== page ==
Article: "Imaging of Pulsatile Tinnitus: A Review of 74 Patients," Guner Sonmez, C Cinar Basekim, Ersin Ozturk, Atilla Gungor, Esref Kizilkaya, Clinical Imaging, Volume 31, Issue 2, Pages 102-108 (March 2007). (This is an abstract/summary-you have to pay to see the article in its entirety)

Article: "Pulsatile Tinnitus: A Review of 84 Patients," Daniel Waldvogel, Heinrich P. Mattle, Matthias Sturzenegger and Gerhard Schroth, Journal of Neurology, Volume 245, Number 3, 137-142, DOI: 10.1007/s004150050193, November 12, 1997.

Article: "Role of Angiography in the Evaluation of Patients With Pulsatile Tinnitus," Edward J. Shin, MD; Anil K. Lalwani, MD; Christopher F. Dowd, MD, Laryngoscope 110: November 2000. (PDF FILE)

Article: "Angioplasty and Stenting for Intractable Pulsatile Tinnitus Caused by Dural Venous Sinus Stenosis: A Case Series Report," Li Baomin, Shi Yongbing, and Cao Xiangyu, Dept of Neurosurgery, Chinese PLA General Hospital, Beijing, Otol Neurotol. 35.366-370. Dec 2014.

Article: "CT Angiography as a Screening Tool for Dural Arteriovenous Fistula in Patients with Pulsatile Tinnitus: Feasibility and Test Characteristics," J. Narvid, H.M. Do, N.H. Blevins and N.J. Fishbein, American Journal of Neuroradiology 32:446-453, March 2011.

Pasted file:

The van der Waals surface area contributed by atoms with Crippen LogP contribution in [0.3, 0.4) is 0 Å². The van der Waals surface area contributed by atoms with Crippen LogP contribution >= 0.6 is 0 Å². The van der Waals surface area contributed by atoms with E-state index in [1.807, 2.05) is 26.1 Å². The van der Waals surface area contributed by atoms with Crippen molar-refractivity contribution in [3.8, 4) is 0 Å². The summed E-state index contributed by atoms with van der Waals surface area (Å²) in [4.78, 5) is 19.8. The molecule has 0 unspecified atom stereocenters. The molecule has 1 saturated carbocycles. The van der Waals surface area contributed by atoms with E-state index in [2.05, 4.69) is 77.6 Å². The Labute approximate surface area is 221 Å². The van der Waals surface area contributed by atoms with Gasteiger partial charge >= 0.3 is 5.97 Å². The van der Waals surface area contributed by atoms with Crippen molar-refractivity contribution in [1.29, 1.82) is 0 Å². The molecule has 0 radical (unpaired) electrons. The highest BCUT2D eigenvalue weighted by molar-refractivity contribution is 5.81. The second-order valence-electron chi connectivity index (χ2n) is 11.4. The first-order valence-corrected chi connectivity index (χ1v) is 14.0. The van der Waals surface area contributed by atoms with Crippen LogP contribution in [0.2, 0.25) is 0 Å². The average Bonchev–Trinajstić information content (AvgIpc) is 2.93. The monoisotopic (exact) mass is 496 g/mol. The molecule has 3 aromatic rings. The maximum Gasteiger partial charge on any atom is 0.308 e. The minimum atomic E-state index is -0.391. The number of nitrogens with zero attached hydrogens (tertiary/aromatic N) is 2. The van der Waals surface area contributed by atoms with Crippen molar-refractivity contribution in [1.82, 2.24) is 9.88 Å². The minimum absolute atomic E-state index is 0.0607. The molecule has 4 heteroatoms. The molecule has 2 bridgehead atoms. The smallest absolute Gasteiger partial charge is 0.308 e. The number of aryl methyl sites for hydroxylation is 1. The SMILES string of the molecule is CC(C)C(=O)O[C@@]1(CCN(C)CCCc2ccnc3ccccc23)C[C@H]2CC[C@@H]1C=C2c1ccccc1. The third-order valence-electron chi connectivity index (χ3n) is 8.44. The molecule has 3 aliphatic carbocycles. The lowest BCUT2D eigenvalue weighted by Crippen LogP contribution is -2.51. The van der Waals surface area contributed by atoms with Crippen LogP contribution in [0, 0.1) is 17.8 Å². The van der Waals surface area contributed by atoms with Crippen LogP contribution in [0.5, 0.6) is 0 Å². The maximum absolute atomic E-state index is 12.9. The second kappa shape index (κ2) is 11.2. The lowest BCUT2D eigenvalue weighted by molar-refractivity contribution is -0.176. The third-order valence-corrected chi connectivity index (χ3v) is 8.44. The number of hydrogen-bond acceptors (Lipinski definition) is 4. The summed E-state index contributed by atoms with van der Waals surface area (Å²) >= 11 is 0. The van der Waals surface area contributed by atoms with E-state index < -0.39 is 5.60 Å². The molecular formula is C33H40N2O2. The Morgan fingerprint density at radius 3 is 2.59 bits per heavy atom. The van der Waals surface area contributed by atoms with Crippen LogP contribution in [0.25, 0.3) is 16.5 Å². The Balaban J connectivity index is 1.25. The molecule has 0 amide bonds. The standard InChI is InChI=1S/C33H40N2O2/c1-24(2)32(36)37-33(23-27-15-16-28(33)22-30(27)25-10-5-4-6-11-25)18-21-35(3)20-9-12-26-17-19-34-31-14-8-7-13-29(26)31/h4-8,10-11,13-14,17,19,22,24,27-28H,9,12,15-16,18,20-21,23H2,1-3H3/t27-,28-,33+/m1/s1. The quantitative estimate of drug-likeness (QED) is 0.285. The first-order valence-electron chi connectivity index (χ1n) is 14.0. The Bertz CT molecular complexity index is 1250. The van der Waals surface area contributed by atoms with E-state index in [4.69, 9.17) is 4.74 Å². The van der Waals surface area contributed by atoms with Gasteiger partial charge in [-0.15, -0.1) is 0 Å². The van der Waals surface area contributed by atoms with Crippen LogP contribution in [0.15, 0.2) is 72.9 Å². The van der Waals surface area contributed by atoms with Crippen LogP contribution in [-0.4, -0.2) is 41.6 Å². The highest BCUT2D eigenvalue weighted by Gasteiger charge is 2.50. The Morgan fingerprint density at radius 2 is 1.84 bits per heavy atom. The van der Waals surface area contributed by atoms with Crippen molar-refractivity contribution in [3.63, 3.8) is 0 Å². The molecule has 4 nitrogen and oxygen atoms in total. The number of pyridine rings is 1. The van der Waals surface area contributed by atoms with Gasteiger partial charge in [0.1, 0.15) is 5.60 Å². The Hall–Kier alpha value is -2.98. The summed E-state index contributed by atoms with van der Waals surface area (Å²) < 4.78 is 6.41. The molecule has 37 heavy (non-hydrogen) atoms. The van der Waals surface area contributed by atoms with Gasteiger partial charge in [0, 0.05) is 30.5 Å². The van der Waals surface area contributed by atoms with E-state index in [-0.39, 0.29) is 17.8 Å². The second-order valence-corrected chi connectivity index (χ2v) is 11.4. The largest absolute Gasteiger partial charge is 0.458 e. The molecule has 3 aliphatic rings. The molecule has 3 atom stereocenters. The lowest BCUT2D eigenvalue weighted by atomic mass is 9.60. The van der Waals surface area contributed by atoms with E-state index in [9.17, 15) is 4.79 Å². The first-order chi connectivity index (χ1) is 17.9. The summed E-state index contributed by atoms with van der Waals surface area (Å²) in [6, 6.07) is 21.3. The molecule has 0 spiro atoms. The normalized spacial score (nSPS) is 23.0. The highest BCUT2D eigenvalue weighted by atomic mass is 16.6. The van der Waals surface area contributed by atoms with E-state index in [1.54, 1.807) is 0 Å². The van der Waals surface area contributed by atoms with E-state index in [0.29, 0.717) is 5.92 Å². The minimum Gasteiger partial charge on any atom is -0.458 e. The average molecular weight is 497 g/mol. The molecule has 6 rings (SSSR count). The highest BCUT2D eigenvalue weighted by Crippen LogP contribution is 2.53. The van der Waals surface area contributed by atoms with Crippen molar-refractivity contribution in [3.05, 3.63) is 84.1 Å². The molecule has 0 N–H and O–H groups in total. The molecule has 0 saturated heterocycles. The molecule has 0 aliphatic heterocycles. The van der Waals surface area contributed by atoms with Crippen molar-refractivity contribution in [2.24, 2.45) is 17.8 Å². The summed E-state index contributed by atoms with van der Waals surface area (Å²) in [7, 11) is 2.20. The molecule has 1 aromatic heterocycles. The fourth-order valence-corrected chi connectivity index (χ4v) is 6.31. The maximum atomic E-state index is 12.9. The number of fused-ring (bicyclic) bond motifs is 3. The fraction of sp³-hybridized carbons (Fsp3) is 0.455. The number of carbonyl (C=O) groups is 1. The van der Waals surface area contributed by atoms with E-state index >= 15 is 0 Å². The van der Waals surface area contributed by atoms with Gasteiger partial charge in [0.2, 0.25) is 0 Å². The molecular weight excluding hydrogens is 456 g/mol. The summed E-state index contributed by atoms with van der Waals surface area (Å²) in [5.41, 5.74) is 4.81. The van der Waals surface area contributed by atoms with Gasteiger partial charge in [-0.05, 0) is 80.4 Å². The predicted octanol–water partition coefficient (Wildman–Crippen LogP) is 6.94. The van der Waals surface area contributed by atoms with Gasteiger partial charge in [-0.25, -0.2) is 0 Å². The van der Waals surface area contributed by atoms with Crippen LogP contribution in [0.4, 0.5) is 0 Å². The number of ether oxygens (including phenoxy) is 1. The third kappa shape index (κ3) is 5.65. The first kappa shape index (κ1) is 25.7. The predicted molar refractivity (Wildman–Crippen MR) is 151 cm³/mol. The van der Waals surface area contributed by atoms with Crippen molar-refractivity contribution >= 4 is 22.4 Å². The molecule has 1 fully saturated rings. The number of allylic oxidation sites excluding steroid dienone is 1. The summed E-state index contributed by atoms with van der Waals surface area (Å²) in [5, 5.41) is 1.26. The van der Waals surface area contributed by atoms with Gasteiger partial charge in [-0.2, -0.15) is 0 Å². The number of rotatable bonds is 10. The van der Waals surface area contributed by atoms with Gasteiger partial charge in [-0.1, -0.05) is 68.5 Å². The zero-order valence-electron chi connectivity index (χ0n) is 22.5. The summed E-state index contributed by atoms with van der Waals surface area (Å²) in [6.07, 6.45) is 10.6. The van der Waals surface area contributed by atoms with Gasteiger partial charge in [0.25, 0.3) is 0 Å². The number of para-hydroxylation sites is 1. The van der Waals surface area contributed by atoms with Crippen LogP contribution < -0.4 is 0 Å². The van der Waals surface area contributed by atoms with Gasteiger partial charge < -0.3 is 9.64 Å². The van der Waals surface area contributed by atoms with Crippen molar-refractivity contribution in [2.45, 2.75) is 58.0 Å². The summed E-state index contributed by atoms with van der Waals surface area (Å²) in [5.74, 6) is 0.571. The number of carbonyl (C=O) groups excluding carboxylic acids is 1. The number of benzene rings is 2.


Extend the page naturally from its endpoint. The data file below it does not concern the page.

Article: "Brain Dural Arteriovenous Fistula (BDAVF)," Patient Information, www.NeuroAngio.org

Article: "Usefulness of C-Arm Cone-Beam Computed Tomography in Endovascular Treatment of Traumatic Carotid Cavernous Fistulas: A Technical Case Report," Sato, Kenichi MD, PhD; Matsumoto, Yasushi MD; Kondo, Ryushi MD, PhD; Tominaga, Teiji MD, PhD, Neurosurgery: August 2010 - Volume 67 - Issue 2 - p 467470.

Article (Abstract): "A Convenient Sonographic Technique for Diagnosis of Pulsatile Tinnitus Induced by a High Jugular Bulb," The American Institute of Ultrasound in Medicine, Minoru Nakagawa, MD, Norimitsu Miyachi, MLT and Kenjiro Fujiwara, MD, Department of Neurosurgery (M.N., K.F.) and Clinical Laboratory (N.M.), Kosei General Hospital, Hiroshima, Japan, J Ultrasound Med 27:139-140 0278-4297, 2008.

Article: "Surgical Treatment of the High Jugular Bulb in Patients with Ménières Disease and Pulsatile Tinnitus," V. Couloigner, A. Bozorg Grayeli, D. Bouccara, N. Julien and O. Sterkers, European Archives of Oto-Rhino-Laryngology Volume 256, Number 5, 224-229, DOI: 10.1007/s004050050146 (ABSTRACT)

Article: "Brain AVM," (arteriovenous malformation), MayoClinic.com

Article: "Chiari Malformation," MayoClinic.com

Article: "Ménière's Disease," National Institute on Deafness and Other Communication Disorders (NIDCD)

Article: "TMJ Disorders," MayoClinic.com

Article: "Anemia," American Society of Hematology, Hemotology.org

Article: "Pseudotumor Cerebri," (also called Benign Intracranial Hypertension) MayoClinic.com